Last edited by stan1 on Mon Nov 02, 2020 9:56 am, edited 1 time in total.
rkhusky
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Re: Wife asked to be co-executor for brother. Seems like a disaster waiting to happen

Post by rkhusky »

2 co-executors is a bad idea if there is any chance of a disagreement. Better to have an odd number and require majority rule.
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Re: Wife asked to be co-executor for brother. Seems like a disaster waiting to happen

Post by Big Dog »

rkhusky wrote: Mon Nov 02, 2020 9:56 am 2 co-executors is a bad idea if there is any chance of a disagreement. Better to have an odd number and require majority rule.
Just read thru Nolo's Trust and Estate books and they strongly discourage co-executors. Per the book, too much of a PIA since, depending on state law, both have to sign every doc and both have to agree on essentially every decision. OTOH, its a way to split the work if both get along fabulously. But just bcos they get along today doesn't mean they will still be on speaking terms in 5-10 years.
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Re: Wife asked to be co-executor for brother. Seems like a disaster waiting to happen

Post by rkhusky »

Big Dog wrote: Mon Nov 02, 2020 10:03 am
rkhusky wrote: Mon Nov 02, 2020 9:56 am 2 co-executors is a bad idea if there is any chance of a disagreement. Better to have an odd number and require majority rule.
But just bcos they get along today doesn't mean they will still be on speaking terms in 5-10 years.
I recently experienced a situation where two sisters were co-executors on their mother’s estate. Now the sisters are estranged and one sister is estranged from most of the rest of the family.
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Re: Wife asked to be co-executor for brother. Seems like a disaster waiting to happen

Post by Broken Man 1999 »

Gill & bsteiner, under what conditions would you recommend co-executors?

Thanks for any input.

I'm not trying to hijack the conversation, but OP might get some ideas of why or why not she should agree to be a co-executor. Good, bad, indifferent.

Anecdotal info aside, I'd like to get the professionals' thoughts, if they will share with us!

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Re: Wife asked to be co-executor for brother. Seems like a disaster waiting to happen

Post by gr7070 »

chipperd wrote: Mon Nov 02, 2020 6:35 am Yes, this is the case if both pass.
There is no such thing. Someone almost always dies first.

Even if this simultaneous death occurs, there's no reason to have some weird clause staying there are two executors for a simultaneous death.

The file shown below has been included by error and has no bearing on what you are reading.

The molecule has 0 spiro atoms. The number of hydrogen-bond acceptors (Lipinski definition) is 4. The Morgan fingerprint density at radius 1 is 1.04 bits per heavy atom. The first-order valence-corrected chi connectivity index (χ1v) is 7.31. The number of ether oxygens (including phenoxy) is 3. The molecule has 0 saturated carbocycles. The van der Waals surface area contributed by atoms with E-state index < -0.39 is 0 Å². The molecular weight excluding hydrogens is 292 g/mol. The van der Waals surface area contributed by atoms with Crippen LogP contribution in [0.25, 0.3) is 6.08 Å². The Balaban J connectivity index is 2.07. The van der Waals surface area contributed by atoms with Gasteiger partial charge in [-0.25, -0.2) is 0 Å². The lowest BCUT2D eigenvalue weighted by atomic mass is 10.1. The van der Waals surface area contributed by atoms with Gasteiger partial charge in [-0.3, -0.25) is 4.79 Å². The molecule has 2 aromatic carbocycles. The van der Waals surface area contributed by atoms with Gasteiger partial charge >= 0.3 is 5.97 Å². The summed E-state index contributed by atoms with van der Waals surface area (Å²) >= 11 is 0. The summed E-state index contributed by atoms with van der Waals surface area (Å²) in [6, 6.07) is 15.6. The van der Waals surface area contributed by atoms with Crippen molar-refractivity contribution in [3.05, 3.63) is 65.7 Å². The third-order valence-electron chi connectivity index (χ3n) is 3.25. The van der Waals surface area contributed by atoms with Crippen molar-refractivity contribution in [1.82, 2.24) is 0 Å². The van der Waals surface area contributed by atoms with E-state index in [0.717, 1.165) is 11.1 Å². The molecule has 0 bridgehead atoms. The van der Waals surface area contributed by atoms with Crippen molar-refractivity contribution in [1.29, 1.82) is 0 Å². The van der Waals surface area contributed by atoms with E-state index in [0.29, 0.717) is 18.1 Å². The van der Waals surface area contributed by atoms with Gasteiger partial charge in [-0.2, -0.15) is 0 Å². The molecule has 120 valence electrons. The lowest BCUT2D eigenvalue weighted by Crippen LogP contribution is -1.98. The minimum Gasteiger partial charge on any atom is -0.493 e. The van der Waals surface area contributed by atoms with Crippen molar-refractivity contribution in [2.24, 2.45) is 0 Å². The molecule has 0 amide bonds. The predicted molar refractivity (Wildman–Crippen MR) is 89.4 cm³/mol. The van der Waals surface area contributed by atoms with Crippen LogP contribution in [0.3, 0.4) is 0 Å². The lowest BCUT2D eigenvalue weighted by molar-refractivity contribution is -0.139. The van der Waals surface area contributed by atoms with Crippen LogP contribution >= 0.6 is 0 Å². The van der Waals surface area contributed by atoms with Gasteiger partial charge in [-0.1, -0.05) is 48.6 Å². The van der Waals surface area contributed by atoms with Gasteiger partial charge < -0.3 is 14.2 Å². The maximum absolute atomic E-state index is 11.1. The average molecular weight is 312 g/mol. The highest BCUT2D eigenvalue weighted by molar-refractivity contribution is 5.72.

It's his will. He can designate whoever he wants.

While I would hope he and his wife can agree on who/how to proceed, at the end of the day he designates an executor, of his will, for the moment he dies. Whether she predeceases or not is immaterial.
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Re: Wife asked to be co-executor for brother. Seems like a disaster waiting to happen

Post by Lee_WSP »

Oddly enough, this article from Investopedia actually does outline five hazards.

https://www.investopedia.com/articles/w ... ecutor.asp

Here's an article from LegalZoom regarding what the executor's duties include (non exhaustive)

https://www.legalzoom.com/articles/the- ... n-executor

Personally, I would decline. Your wife has no skin in this game and taking on this job is going to be a burden as opposed to anything else. You would usually appoint either the beneficiaries or the beneficiary's guardian (if they're a minor) as executor. If you go with an indifferent party, you'd better hope they really like you and the beneficiaries and are willing and able to take on the thankless task or they're a corporate trustee or attorney or other professional.
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Re: Wife asked to be co-executor for brother. Seems like a disaster waiting to happen

Post by HomeStretch »

Similar situation with my brother. Estate attorney advised against co-executors especially if they live in different areas that would make scheduling in-person estate work together difficult.

He and his wife named each other as primary executor. He named me as successor executor in his will. Wife named her sister as successor executor in her will.
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Re: Wife asked to be co-executor for brother. Seems like a disaster waiting to happen

Post by medic »

Gill wrote: Mon Nov 02, 2020 7:00 am
medic wrote: Mon Nov 02, 2020 6:03 am. Even after you're executor of a trust/will, you can terminate your role later.
Careful with this advice. Yes, you can refuse to accept an appointment as an executor or trustee but once you’ve accepted and served it’s not always easy to resign. In some cases you can’t resign until a successor is available and permission of a court may even be required. Also, you may be required to prepare an accounting covering the period of your administration.